Friday, August 16, 2013

Commonweal on Obama's "War on Religion."

U of C law prof Eduardo Moisés Peñalver has a post at dotCommonweal arguing that: since the Justice Dept. filed an amicus curiae against restricting prayer in a legislature, then any suggestion that Obama opposes religious liberty must be ridiculous.

It has several problems.

First is the (scare-)quoted term "War on Religion." I'm a pretty avid reader of conservative punditry, yet I don't believe I have ever heard this term used, before reading it today in Commonweal. Peñalver uses quotation marks, but does not attribute the term to any specific source. I suppose this is an example of the progressivist fondness for scare quotes. The Chicago Manual of Style has the following to say about scare quotes (§7.58):
Quotation marks are often used to alert readers that a term is used in a nonstandard, ironic, or other special sense [...] They imply "This is not my term" or "This is not how the term is usually applied." Like any such device, scare quotes lose their force and irritate readers if overused.
Peñalver suggests that conservatives delusionally believe Obama is waging a war on religion, yet it is Peñalver who exhibits signs of delusion, precisely in so suggesting. Perhaps he had in mind the "war on women," another war which exists exclusively in the feverish minds of political pundits and speech writers.

Second, Peñalver misuses the term double bluff. For reference, a double bluff is defined as "an action which is intended to be perceived as a bluff, but which is not." An amicus curiae cannot be a bluff, therefore it is nonsensical to imagine, even ironically, that it is a double bluff. It is a brief that is filed, and once filed it's clear that no bluffing is involved, as any action which might be threatened in a bluff has already occurred. I will assume the reader is cognizant of what a bluff is.

Stylistic and dictional questions aside, the point of the post is to emphatically dismiss any idea that Obama would be so shrewd and coldly calculating (paranoid, even) as to now and again support religious liberty, so that he doesn't go too far in showing his true intent, which is (supposedly) to destroy it. But is that really such an unbelievable idea? Let's say someone wanted to get away with something people might not like. Say, embezzling money from his employer. If this criminal took all the money quickly, of course the employer would notice and he'd probably get caught. It would be smarter to take just enough so that the employer or owner doesn't notice. "Oh, that must be just an accounting error. No one would steal from me. You're all honest folk, aren't ya?" And so it is with those who earnestly wish that Obama cared about the things they care about.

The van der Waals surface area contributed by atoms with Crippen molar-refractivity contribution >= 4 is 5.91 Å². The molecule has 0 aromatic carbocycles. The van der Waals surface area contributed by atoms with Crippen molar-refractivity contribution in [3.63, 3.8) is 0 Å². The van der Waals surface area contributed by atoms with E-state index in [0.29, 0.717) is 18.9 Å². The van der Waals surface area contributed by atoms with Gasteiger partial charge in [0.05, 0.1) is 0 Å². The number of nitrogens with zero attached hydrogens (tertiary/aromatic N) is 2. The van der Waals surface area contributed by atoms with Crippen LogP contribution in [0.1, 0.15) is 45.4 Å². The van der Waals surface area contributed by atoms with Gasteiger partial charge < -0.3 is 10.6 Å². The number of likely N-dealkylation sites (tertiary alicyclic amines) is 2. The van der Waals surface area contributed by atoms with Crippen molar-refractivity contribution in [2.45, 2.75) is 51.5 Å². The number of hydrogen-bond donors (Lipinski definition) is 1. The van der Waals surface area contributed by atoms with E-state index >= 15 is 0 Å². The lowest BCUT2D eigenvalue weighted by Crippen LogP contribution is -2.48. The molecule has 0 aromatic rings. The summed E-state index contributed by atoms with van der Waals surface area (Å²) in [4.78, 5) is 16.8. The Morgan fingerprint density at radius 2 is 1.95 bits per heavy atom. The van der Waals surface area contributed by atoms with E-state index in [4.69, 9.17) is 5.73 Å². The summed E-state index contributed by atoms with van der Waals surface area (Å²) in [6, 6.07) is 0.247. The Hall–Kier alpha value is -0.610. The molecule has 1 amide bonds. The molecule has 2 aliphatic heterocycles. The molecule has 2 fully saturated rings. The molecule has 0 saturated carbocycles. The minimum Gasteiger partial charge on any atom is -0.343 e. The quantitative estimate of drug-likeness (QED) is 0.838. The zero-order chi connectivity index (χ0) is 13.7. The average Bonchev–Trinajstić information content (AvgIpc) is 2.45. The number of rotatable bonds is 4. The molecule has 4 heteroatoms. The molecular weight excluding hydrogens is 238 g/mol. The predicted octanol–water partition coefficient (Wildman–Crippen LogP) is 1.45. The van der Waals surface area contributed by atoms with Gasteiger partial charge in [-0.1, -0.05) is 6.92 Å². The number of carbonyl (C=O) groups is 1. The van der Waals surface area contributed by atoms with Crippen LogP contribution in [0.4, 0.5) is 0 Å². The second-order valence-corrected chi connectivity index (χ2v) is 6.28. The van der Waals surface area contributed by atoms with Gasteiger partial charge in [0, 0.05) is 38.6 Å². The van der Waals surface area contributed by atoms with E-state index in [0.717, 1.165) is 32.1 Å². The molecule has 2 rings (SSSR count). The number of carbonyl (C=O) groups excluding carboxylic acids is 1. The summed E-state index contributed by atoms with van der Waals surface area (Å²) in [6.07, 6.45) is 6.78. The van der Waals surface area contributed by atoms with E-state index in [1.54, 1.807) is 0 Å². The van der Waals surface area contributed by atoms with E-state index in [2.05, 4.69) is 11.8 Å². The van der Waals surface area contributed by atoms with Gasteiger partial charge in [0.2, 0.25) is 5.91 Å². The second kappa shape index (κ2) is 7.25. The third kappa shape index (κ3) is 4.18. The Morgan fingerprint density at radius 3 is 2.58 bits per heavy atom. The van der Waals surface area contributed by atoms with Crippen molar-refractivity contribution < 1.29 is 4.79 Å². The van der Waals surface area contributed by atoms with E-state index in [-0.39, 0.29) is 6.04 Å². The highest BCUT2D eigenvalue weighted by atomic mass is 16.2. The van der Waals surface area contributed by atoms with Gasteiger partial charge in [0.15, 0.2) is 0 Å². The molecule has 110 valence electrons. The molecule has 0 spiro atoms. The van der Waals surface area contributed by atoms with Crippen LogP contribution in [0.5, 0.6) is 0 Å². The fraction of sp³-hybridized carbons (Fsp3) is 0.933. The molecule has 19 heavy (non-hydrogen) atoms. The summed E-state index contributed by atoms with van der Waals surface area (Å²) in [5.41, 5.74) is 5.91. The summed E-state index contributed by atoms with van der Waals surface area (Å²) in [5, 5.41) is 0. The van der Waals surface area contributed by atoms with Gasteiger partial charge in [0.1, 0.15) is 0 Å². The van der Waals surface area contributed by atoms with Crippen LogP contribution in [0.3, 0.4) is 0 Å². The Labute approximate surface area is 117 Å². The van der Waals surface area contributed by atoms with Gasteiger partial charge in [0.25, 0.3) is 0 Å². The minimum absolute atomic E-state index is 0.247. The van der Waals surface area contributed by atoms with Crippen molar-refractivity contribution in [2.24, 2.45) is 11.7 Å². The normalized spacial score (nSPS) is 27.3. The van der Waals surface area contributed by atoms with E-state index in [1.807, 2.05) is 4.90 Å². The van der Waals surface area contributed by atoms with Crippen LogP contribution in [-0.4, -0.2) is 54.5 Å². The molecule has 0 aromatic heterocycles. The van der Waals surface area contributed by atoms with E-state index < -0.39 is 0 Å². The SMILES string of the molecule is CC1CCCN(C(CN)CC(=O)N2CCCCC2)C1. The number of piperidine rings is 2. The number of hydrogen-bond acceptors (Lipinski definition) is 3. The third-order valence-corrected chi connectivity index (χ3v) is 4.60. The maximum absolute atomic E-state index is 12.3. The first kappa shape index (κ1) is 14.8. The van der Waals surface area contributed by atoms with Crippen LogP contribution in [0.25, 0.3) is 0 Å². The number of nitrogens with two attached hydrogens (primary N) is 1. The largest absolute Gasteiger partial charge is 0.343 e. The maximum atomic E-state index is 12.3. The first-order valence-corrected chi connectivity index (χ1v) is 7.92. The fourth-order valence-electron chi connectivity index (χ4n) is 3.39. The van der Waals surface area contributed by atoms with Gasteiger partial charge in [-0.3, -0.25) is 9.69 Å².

Does Obama care about religious liberty? Sure, if you're a (preferably foreign) Muslim. "The future," Barack Hussein read proudly from his teleprompter, "must not belong to those who slander the Prophet of Islam." Oh, sure, he mentioned something about Jesus and the Holocaust, but quickly followed that up with more support for Islam. This is his reaction to the murder of his ambassadors by the followers of the Prophet of Islam. It's hard to read it is anything other than support of them, and this impression is reinforced by his support of the Muslim Brotherhood in Egypt.

Does Obama care about religious liberty for American Christians and Jews? Well, they tend to vote Republican, so what do you think?

No comments:

Post a Comment